This question already has an answer here:

Is there a way to save a webpage as static HTML, available for offline viewing, editing etc.?

I want to remove all JavaScript files. Leave only HTML, CSS and images.

For example, if this web page has a Facebook Like button, I want the image of the button to be part of the HTML as a regular image (and not be loaded as some JavaScript code runs after I load the page).

I'm trying to prepare a webpage for an offline demo. When I use the standard "save as HTML complete" like tools, all the JavaScript is saved as well, and when viewed offline, all the dynamic content is blanks.

Note- I don't expect the dynamic content to work, of course, with no JavaScript. I just want the web page to LOOK as though it was just loaded from the interwebs.

marked as duplicate by Ƭᴇcʜιᴇ007, random Feb 12 '14 at 2:41

This question has been asked before and already has an answer. If those answers do not fully address your question, please ask a new question.


(Answering my own question): I found a nice (if not perfect) solution: the Scrapbook browser Add-On. There is one for Firefox http://amb.vis.ne.jp/mozilla/scrapbook/ and one for Chrome. The one for Firefox looks more feature-complete.
I'm going to test it and see how it works.


i think you are in a dilemma. if you strip the javascript, sure the dynamic aeras will be blank, because the javascript would have filled them after the page loaded. you could try with different browsers, but i think you just can't have the cake and eat the cake.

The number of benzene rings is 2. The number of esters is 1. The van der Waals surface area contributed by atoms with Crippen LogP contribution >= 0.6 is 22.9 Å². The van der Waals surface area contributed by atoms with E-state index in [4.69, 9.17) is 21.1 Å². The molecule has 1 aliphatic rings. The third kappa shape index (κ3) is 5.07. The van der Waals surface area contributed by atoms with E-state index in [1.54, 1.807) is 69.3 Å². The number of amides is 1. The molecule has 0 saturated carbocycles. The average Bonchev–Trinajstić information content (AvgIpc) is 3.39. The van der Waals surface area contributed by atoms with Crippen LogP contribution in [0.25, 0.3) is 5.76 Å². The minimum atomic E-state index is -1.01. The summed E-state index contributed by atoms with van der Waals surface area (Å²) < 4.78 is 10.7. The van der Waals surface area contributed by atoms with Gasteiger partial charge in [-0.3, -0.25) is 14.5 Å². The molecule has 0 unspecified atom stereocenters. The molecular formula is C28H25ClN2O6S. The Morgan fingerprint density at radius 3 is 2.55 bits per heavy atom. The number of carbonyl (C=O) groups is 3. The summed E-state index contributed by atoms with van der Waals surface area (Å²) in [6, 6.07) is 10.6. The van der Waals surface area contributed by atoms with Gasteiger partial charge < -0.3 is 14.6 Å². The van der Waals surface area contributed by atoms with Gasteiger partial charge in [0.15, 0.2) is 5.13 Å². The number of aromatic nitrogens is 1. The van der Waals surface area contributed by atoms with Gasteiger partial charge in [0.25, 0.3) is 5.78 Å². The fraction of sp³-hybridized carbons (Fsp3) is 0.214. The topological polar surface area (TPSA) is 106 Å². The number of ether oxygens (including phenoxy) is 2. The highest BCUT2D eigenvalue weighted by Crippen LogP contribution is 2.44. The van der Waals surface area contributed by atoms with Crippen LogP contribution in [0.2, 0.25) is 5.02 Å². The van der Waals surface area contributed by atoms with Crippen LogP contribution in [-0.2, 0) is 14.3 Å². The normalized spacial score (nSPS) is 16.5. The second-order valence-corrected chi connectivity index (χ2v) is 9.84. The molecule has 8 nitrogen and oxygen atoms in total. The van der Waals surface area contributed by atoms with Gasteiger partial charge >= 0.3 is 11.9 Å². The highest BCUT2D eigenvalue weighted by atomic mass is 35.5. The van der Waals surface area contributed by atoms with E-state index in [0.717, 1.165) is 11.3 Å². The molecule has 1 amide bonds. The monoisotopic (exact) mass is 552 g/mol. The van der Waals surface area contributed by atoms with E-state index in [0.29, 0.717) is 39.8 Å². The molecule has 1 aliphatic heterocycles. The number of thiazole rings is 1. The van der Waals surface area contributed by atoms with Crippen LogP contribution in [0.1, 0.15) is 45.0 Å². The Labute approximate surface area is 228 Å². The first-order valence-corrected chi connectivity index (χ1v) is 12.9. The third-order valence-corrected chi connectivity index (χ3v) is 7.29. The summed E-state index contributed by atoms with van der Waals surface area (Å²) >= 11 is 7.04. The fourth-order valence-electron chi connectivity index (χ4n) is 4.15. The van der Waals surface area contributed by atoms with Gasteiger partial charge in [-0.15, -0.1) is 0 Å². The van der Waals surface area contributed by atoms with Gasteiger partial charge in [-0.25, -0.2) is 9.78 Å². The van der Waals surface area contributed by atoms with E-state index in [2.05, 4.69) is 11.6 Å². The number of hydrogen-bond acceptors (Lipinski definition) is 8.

as a workarounds i suggest:

make screenshots of the website and put them into a pdf, or view them with an imageviewer.

or get an internetconnection for the demo.

or have the whole website on a local webserver on your demo-hw.

  • 1
    I have no problem with hosting the entire website on my PC (that's what I intend to do!). The problem is all the snippets of javascript code that load widgets, ads, share-buttons etc. They don't need to work, but I want the page to LOOK as though they were loaded. The page needs to retain the basic HTML functionality (a text box is still a text box). – Tal Weiss Mar 28 '12 at 13:12

I like Remy Sharp's inliner tool. What it does:

  • Get a list of all the assets required to drive the page: CSS, JavaScript, images and images used in CSS
  • Minify JavaScript (via uglify-js)
  • Strips white from CSS
  • Base64 encode images
  • Puts everything back together as a single HTML file with a simplfied doctype

Not the answer you're looking for? Browse other questions tagged or ask your own question.